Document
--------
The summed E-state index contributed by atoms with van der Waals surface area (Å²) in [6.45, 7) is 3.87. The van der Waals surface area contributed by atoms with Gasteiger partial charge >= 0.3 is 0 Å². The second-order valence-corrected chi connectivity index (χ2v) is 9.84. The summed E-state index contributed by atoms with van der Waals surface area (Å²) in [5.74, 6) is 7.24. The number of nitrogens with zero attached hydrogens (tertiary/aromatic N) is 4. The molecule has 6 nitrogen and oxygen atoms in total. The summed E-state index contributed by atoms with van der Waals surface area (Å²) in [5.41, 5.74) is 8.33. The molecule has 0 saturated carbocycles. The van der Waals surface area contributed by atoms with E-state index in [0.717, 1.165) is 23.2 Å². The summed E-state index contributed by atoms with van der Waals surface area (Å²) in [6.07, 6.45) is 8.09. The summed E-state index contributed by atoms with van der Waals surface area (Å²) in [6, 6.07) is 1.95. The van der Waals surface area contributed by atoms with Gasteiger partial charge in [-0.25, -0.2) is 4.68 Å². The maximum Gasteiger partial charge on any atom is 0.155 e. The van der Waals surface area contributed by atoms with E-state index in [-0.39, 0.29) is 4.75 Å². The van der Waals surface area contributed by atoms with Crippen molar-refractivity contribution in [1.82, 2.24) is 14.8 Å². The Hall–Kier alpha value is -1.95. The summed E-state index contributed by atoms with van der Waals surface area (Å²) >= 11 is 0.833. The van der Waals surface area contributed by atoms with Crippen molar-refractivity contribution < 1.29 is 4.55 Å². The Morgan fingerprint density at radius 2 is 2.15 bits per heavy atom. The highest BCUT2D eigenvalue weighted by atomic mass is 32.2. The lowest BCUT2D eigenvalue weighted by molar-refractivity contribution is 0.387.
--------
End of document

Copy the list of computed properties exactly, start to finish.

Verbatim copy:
The summed E-state index contributed by atoms with van der Waals surface area (Å²) in [6.45, 7) is 3.87. The van der Waals surface area contributed by atoms with Gasteiger partial charge >= 0.3 is 0 Å². The second-order valence-corrected chi connectivity index (χ2v) is 9.84. The summed E-state index contributed by atoms with van der Waals surface area (Å²) in [5.74, 6) is 7.24. The number of nitrogens with zero attached hydrogens (tertiary/aromatic N) is 4. The molecule has 6 nitrogen and oxygen atoms in total. The summed E-state index contributed by atoms with van der Waals surface area (Å²) in [5.41, 5.74) is 8.33. The molecule has 0 saturated carbocycles. The van der Waals surface area contributed by atoms with E-state index in [0.717, 1.165) is 23.2 Å². The summed E-state index contributed by atoms with van der Waals surface area (Å²) in [6.07, 6.45) is 8.09. The summed E-state index contributed by atoms with van der Waals surface area (Å²) in [6, 6.07) is 1.95. The van der Waals surface area contributed by atoms with Gasteiger partial charge in [-0.25, -0.2) is 4.68 Å². The maximum Gasteiger partial charge on any atom is 0.155 e. The van der Waals surface area contributed by atoms with E-state index in [-0.39, 0.29) is 4.75 Å². The van der Waals surface area contributed by atoms with Crippen molar-refractivity contribution in [1.82, 2.24) is 14.8 Å². The Hall–Kier alpha value is -1.95. The summed E-state index contributed by atoms with van der Waals surface area (Å²) >= 11 is 0.833. The van der Waals surface area contributed by atoms with Crippen molar-refractivity contribution < 1.29 is 4.55 Å². The Morgan fingerprint density at radius 2 is 2.15 bits per heavy atom. The highest BCUT2D eigenvalue weighted by atomic mass is 32.2. The lowest BCUT2D eigenvalue weighted by molar-refractivity contribution is 0.387.